Research Group Leader
Kathleen holds a Ph.D. in atmospheric chemistry from the University of California, Berkeley and worked at the United States Environmental Protection Agency (US EPA) prior to joining the IASS, where she leads the group “Climate Action in National and International Processes (ClimAct).” Her research focuses on participation in and understanding of political forums that aim to drive climate action, with a particular emphasis on integrated approaches to mitigating climate change and air pollution.
Unveiling the Connections of a Complex World: How Can we Make our Societies More Resilient in Times of a Pandemic?
It’s about way more than a vaccine: scientific responses for building resilience and supporting health and sustainability in the wake of COVID-19.
The COVID-19 pandemic has disrupted economic and social life across the globe, causing over 800,000 deaths worldwide so far. The pandemic and our responses to it raise fundamental questions about sustainability: how can we redesign our health, social, and economic systems to be resilient in the face of eminent crises? How can we make our societies more resilient to cope with severe threats?
In our event we will explore these questions and the role that science can play in offering solutions – solutions that go far beyond the development of a vaccine. Whether it be the next pandemic or the climate crisis, our global society is increasingly confronted with so-called wicked problems: complex phenomena characterized by uncertainties in causal relationships, ambiguities in interpretation of the problem itself and possible solutions, and often related to issues that are highly controversial.
Facing these challenges requires integration of knowledge from many academic disciplines as well as from non-academic practitioners (e.g., from civil society and politics), an idea which is encompassed in the concept of transdisciplinary research. Our event provides diverse perspectives on the complex interconnections between human health, the health of the planet, and the societal structures support and hinder the sustainability of both.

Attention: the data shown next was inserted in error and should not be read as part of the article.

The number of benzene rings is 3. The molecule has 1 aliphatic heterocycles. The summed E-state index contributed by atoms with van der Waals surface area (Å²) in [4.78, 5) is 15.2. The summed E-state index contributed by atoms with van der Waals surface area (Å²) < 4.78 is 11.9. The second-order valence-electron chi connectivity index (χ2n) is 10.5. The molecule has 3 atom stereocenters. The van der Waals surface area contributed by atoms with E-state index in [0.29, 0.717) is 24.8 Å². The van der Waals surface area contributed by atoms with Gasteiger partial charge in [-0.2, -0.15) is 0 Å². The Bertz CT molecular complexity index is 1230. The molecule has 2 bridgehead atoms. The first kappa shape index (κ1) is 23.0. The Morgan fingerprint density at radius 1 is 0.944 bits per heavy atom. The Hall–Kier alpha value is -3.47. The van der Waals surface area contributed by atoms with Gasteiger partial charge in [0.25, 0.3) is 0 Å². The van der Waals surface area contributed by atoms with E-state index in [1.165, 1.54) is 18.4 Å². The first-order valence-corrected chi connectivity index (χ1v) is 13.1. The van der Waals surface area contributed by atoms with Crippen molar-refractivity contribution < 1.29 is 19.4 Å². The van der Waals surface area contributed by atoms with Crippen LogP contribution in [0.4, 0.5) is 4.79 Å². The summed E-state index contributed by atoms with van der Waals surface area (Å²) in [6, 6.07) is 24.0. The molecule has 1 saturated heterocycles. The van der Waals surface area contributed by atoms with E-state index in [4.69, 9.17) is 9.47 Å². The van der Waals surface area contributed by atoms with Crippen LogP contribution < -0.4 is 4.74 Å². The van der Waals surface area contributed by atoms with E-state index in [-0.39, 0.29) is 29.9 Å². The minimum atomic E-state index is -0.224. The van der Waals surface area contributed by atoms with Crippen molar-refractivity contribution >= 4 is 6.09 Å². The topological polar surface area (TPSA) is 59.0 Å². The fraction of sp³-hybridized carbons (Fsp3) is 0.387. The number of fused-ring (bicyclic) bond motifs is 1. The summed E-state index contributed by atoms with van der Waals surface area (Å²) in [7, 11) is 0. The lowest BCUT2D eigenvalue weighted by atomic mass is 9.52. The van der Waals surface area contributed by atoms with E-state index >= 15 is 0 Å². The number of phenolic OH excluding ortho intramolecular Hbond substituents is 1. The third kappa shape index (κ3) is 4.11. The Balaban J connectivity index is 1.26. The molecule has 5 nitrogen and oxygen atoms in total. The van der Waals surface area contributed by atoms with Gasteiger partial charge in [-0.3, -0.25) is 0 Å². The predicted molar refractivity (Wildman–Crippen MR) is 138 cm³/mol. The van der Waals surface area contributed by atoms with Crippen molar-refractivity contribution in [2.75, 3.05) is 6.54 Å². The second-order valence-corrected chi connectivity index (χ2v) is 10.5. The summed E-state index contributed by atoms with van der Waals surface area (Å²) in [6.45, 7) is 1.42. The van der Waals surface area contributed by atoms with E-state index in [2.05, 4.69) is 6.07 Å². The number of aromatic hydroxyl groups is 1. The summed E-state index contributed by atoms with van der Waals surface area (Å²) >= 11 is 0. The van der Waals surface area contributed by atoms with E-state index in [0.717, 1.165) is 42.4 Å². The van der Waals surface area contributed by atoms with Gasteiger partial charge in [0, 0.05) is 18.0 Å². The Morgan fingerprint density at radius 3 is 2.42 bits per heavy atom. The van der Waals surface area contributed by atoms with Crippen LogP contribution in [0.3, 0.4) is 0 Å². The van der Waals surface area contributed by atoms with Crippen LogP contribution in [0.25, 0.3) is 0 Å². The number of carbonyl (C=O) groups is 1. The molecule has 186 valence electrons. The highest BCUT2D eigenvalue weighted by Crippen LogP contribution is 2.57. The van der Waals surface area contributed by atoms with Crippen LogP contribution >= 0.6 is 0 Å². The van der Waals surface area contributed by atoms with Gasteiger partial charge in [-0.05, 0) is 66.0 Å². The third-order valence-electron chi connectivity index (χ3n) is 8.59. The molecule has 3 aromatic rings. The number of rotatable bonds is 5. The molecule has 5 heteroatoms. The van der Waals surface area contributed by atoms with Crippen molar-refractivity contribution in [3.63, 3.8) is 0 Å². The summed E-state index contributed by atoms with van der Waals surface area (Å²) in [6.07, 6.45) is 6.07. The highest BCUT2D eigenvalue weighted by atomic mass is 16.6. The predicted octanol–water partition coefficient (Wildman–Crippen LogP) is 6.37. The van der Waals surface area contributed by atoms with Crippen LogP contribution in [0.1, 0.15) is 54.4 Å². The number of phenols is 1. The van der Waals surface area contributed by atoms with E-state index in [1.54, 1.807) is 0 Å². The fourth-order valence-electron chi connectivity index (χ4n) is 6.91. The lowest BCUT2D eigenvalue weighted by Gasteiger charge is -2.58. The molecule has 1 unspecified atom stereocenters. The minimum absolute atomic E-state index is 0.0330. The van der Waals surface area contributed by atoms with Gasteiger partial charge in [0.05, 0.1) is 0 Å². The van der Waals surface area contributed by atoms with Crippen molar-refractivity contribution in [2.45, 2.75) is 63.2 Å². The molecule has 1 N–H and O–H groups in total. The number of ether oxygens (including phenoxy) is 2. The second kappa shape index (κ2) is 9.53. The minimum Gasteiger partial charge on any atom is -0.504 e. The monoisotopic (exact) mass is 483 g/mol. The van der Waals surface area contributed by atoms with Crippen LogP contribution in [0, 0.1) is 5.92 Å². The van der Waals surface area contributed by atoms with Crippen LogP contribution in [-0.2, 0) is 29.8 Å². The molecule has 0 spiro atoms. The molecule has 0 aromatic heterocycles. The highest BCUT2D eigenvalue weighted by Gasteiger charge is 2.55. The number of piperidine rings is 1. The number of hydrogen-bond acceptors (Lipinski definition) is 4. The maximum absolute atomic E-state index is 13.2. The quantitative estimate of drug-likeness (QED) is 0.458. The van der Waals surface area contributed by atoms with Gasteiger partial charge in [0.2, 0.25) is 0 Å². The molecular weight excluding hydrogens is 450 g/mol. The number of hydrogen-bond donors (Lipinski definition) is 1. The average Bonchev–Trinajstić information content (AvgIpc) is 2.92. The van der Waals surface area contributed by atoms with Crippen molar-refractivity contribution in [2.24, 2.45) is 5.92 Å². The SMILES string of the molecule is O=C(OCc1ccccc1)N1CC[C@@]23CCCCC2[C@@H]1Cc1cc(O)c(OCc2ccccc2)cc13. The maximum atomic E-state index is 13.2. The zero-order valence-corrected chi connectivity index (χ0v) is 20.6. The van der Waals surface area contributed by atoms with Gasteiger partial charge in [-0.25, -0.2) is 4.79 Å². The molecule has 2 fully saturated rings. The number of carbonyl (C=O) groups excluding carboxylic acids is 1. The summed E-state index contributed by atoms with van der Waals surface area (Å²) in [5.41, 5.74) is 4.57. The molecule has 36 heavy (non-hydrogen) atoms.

PUBLIC PANEL DISCUSSION ON ZOOM. PLEASE REGISTER.
This is a digital event. If you would like to attend please book your spot by 4 November here. The number of participants is limited to 100. There is no admission fee.
Research Group Leader
KLUG - Deutsche Allianz Klimawandel und Gesundheit
Dr. med. Martin Herrman is the founder and spokesperson of KLUG, and has been professionally accompanying change processes for many years. Originally a medical doctor and psychotherapist, Martin Herrmann soon switched to advising companies and NGOs, developingnew methods for organizational development. He now teaches at international business schools and universities. His particular love is complexity research, philosophy and especially Hannah Arendt.
Zentrum Technik und Gesellschaft, Technische Universität Berlin
Martina Schäfer studied biology at the University Stuttgart-Hohenheim and has completed PhDs in environmental technology and sociology at TU Berlin. Since 2010 she has been working as Scientific Director of the ZTG at the TU Berlin. She began her career at the ZTG in 1996 and has been carrying out and coordinating numerous inter- and transdisciplinary research projects in the area of sustainability research from that point up to the present.
Nicole de Paula
Women Leaders for Planetary Health
Executive Director and Founder
Dr. Nicole de Paula was the first Klaus Töpfer Sustainability Fellow at the Institute for Sustainable Development (IASS) in Potsdam, Germany. For more than a decade, she has been globally connecting policymakers and researchers to create a public understanding on key issues related to sustainability, environment and public health. Previously she was the director of a think-tank in Bangkok, Thailand. She is the founder of the Women Leaders for Planetary Health and co-founder of an interdisciplinary research group on Planetary Health at the University of Sao Paulo, Brazil.
Professor Ortwin Renn is Scientific Director at the Institute for Advanced Sustainability Studies (IASS) in Potsdam. He is professor for technology assessment and environmental sociology at the University and co-directs the non-profit DIALOGIK, a research institute for the investigation of communication and participation processes. He is Adjunct Professor for Integrated Risk Analysis at Stavanger University (Norway) and Affiliate Professor for Risk Governance at Beijing Normal University.
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